In 2013, the Wall Street Journal and Citibank named Medellín the world's most innovative city. Additionally, innovation leaders such as Accenture have established an Advanced Technology Centre in Medellin.

Echeverria adds that Mexico has also emerged during the last several years as a destination for technology companies and start-ups particularly in the city of Guadalajara (Jalisco), which has been referred to as Mexico's Silicon Valley. "It is also well known that immigration authorities in Guadalajara generally manage shorter processing times than other immigration offices, to the advantage of incoming foreign talent," she says.

Panama also attracts research and development investment with special immigration regimes such as City of Knowledge (Cuidad del Saber). It includes research centres, technology companies and entrepreneurs that benefit from simplified visa processes for foreign talent and companies established within its area.

Brazil offers an expedited Technical Visa for foreign skilled workers to perform technical activities in urgent situations. It also offers a wide range of visas for skilled workers to perform technical and technological activities in Brazil.

"Over the past couple of years, Latin America has seen a gradual increase in the presence of Indian businesses. Countries such as Argentina, Chile, Panama and Peru have relaxed the visa requirements for Indian nationals to facilitate the entry of visitors and promote commerce and technological, scientific and cultural activities with India," Echeverria explains.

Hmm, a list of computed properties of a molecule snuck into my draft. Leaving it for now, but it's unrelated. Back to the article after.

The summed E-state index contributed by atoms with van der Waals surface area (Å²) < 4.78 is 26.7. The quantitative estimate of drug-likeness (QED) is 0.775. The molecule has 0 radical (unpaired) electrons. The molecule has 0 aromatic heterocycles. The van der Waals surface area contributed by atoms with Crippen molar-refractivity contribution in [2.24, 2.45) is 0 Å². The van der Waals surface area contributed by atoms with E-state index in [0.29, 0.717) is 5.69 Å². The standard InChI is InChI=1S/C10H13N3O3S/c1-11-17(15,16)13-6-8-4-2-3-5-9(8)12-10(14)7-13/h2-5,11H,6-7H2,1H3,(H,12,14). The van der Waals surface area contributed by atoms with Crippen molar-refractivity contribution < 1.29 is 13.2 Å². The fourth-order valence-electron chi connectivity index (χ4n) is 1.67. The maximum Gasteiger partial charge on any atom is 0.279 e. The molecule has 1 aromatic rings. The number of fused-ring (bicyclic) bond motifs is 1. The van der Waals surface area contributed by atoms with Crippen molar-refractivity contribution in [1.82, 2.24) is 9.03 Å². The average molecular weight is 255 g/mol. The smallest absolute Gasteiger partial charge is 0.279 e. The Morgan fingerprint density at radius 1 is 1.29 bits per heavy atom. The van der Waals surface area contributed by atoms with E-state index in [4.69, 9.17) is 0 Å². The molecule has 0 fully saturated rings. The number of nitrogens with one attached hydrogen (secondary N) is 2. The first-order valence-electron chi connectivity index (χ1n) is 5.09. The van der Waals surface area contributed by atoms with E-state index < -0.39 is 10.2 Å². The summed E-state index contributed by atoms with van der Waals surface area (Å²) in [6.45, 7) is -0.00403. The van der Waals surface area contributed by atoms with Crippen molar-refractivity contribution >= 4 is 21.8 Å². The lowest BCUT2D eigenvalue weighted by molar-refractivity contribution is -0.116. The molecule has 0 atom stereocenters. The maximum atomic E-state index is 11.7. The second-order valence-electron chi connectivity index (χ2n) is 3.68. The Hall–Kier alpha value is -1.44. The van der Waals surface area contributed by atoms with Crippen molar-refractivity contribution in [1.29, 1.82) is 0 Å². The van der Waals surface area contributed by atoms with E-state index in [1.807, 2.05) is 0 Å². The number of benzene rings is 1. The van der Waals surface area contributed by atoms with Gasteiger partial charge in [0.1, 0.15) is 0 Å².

India's own investment in the region has been quietly growing and America's Quarterly noted that "Indian IT companies, both small and large, currently employ some 25,000 people in Latin America, nearly all locals." The relationship between India and the region seems to be growing and Indian tech talent, which has been in demand in the USA, might opt for Latin American alternatives.

Relaxing visa requirements

In 2017, Peru exempted Indian nationals from a visa requirement to enter the country for tourism or business for 180 calendar days in a year, if holding a visa with a minimum validity of six months for, or permanent residence in, Australia, Canada, a Schengen country, the United States or the United Kingdom. Chile now offers similar exemptions.

In 2018, according to Echeverria, Panama implemented several immigration benefits for Indian nationals such as: